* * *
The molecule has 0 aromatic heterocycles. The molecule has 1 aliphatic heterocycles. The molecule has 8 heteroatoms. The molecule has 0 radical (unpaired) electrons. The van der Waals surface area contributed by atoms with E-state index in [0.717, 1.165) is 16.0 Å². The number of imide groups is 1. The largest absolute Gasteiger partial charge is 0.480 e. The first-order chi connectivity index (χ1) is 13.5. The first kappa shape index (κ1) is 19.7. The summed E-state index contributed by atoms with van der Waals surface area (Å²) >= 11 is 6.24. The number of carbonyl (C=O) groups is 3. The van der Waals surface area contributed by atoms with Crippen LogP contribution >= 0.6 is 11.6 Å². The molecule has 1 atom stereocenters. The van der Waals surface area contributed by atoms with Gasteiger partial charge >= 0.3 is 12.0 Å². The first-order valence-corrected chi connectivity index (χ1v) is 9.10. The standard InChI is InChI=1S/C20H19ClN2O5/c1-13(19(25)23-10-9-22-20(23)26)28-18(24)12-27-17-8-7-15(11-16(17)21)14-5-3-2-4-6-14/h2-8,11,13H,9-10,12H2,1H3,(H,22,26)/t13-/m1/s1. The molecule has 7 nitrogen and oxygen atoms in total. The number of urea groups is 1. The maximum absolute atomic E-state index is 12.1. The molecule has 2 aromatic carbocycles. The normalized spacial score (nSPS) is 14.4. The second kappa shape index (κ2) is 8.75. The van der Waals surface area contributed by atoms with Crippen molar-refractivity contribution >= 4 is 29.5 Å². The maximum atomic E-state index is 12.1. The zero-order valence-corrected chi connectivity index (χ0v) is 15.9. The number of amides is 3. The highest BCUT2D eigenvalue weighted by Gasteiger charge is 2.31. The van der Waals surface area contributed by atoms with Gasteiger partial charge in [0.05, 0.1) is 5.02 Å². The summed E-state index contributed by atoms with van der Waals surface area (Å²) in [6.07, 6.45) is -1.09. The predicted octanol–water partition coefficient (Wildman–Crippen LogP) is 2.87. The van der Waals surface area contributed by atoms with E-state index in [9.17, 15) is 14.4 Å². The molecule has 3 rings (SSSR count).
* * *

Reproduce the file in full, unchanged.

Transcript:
The molecule has 0 aromatic heterocycles. The molecule has 1 aliphatic heterocycles. The molecule has 8 heteroatoms. The molecule has 0 radical (unpaired) electrons. The van der Waals surface area contributed by atoms with E-state index in [0.717, 1.165) is 16.0 Å². The number of imide groups is 1. The largest absolute Gasteiger partial charge is 0.480 e. The first-order chi connectivity index (χ1) is 13.5. The first kappa shape index (κ1) is 19.7. The summed E-state index contributed by atoms with van der Waals surface area (Å²) >= 11 is 6.24. The number of carbonyl (C=O) groups is 3. The van der Waals surface area contributed by atoms with Crippen LogP contribution >= 0.6 is 11.6 Å². The molecule has 1 atom stereocenters. The van der Waals surface area contributed by atoms with Gasteiger partial charge >= 0.3 is 12.0 Å². The first-order valence-corrected chi connectivity index (χ1v) is 9.10. The standard InChI is InChI=1S/C20H19ClN2O5/c1-13(19(25)23-10-9-22-20(23)26)28-18(24)12-27-17-8-7-15(11-16(17)21)14-5-3-2-4-6-14/h2-8,11,13H,9-10,12H2,1H3,(H,22,26)/t13-/m1/s1. The molecule has 7 nitrogen and oxygen atoms in total. The number of urea groups is 1. The maximum absolute atomic E-state index is 12.1. The molecule has 2 aromatic carbocycles. The normalized spacial score (nSPS) is 14.4. The second kappa shape index (κ2) is 8.75. The van der Waals surface area contributed by atoms with Crippen molar-refractivity contribution >= 4 is 29.5 Å². The maximum atomic E-state index is 12.1. The zero-order valence-corrected chi connectivity index (χ0v) is 15.9. The number of amides is 3. The highest BCUT2D eigenvalue weighted by Gasteiger charge is 2.31. The van der Waals surface area contributed by atoms with Gasteiger partial charge in [0.05, 0.1) is 5.02 Å². The summed E-state index contributed by atoms with van der Waals surface area (Å²) in [6.07, 6.45) is -1.09. The predicted octanol–water partition coefficient (Wildman–Crippen LogP) is 2.87. The van der Waals surface area contributed by atoms with E-state index in [9.17, 15) is 14.4 Å². The molecule has 3 rings (SSSR count).